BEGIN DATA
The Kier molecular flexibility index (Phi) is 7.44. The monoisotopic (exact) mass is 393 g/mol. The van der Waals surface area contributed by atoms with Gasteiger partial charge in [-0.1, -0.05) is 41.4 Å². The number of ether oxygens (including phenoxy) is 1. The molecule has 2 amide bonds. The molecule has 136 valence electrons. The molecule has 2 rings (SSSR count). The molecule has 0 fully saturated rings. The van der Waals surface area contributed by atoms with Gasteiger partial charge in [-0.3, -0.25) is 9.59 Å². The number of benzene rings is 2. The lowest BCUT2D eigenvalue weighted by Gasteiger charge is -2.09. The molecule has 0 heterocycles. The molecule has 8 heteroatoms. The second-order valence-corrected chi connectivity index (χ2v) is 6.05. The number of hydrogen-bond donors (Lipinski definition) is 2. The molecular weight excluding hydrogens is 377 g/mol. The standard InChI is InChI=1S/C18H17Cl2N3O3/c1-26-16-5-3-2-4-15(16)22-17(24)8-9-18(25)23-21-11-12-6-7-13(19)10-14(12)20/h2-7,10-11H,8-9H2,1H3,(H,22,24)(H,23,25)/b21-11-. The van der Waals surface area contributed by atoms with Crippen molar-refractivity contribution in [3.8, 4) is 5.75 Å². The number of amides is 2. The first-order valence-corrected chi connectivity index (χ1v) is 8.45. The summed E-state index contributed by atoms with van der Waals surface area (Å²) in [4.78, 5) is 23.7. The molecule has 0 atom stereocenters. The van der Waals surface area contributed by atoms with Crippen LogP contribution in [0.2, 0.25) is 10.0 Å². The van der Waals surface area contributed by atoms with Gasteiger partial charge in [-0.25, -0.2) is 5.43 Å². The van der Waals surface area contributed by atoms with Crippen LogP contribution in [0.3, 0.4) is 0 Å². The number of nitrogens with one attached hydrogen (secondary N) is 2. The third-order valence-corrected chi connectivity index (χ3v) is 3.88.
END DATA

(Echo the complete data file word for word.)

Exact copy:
The Kier molecular flexibility index (Phi) is 7.44. The monoisotopic (exact) mass is 393 g/mol. The van der Waals surface area contributed by atoms with Gasteiger partial charge in [-0.1, -0.05) is 41.4 Å². The number of ether oxygens (including phenoxy) is 1. The molecule has 2 amide bonds. The molecule has 136 valence electrons. The molecule has 2 rings (SSSR count). The molecule has 0 fully saturated rings. The van der Waals surface area contributed by atoms with Gasteiger partial charge in [-0.3, -0.25) is 9.59 Å². The number of benzene rings is 2. The lowest BCUT2D eigenvalue weighted by Gasteiger charge is -2.09. The molecule has 0 heterocycles. The molecule has 8 heteroatoms. The second-order valence-corrected chi connectivity index (χ2v) is 6.05. The number of hydrogen-bond donors (Lipinski definition) is 2. The molecular weight excluding hydrogens is 377 g/mol. The standard InChI is InChI=1S/C18H17Cl2N3O3/c1-26-16-5-3-2-4-15(16)22-17(24)8-9-18(25)23-21-11-12-6-7-13(19)10-14(12)20/h2-7,10-11H,8-9H2,1H3,(H,22,24)(H,23,25)/b21-11-. The van der Waals surface area contributed by atoms with Crippen molar-refractivity contribution in [3.8, 4) is 5.75 Å². The number of amides is 2. The first-order valence-corrected chi connectivity index (χ1v) is 8.45. The summed E-state index contributed by atoms with van der Waals surface area (Å²) in [4.78, 5) is 23.7. The molecule has 0 atom stereocenters. The van der Waals surface area contributed by atoms with Crippen LogP contribution in [0.2, 0.25) is 10.0 Å². The van der Waals surface area contributed by atoms with Gasteiger partial charge in [-0.25, -0.2) is 5.43 Å². The van der Waals surface area contributed by atoms with Crippen LogP contribution in [0.3, 0.4) is 0 Å². The number of nitrogens with one attached hydrogen (secondary N) is 2. The third-order valence-corrected chi connectivity index (χ3v) is 3.88.